Low atmospheric air pressure


#1

On a recent flight, passengers on a flight from Newcastle to Sharm el Sheikh were informed that due to ‘low air pressure’ they would have to refuel in Crete en-route.
Why is this?
As a complete novice, I would have thought that with low atmospheric air pressure, the aeroplane would be under less force, thereby making it easier to ‘stay’ in the air, thereby making the flight more fuel efficient ???

Or is this to do with…with the increase in altitude, the density of air decreases. The reduced density means a lower number of air molecules entering the core engine. For the fuel/air mixture to maintain its stoichiometric ratio, the required number of fuel molecules must decrease to cater for the decreased number of air molecules.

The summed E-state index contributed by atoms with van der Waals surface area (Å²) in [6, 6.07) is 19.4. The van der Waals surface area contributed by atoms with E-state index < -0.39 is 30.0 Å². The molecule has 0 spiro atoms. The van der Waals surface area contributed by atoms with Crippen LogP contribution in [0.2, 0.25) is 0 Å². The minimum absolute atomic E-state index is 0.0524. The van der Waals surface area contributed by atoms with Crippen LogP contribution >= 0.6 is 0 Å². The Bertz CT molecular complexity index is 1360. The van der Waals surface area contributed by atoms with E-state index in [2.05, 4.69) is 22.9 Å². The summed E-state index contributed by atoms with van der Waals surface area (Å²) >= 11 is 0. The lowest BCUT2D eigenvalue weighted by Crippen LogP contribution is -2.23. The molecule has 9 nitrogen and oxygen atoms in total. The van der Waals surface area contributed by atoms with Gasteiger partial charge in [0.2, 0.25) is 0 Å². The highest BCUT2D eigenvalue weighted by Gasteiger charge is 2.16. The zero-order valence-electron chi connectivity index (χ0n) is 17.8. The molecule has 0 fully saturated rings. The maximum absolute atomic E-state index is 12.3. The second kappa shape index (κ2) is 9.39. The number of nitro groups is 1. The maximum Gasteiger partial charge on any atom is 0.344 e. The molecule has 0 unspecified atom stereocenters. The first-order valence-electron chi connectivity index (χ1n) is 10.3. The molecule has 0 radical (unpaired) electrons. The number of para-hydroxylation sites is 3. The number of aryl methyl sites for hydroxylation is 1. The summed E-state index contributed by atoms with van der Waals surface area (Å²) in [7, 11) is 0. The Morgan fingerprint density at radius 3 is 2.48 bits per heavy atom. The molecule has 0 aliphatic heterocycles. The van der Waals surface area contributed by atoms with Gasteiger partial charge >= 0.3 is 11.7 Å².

Thanks for any replies.


#2

I realize this post is 3 months old but since there are no replies, I thought I’d offer one.

Is it possible that the explanation was meant as “due to a low-pressure system”? As in, unforeseen weather, higher headwinds, bad weather ahead, requiring more fuel than planned?

Also, FWIW, jet/turbine engines do not have a stoichiometric ratio, that is only required for internal combustion engines running on gasoline/petrol.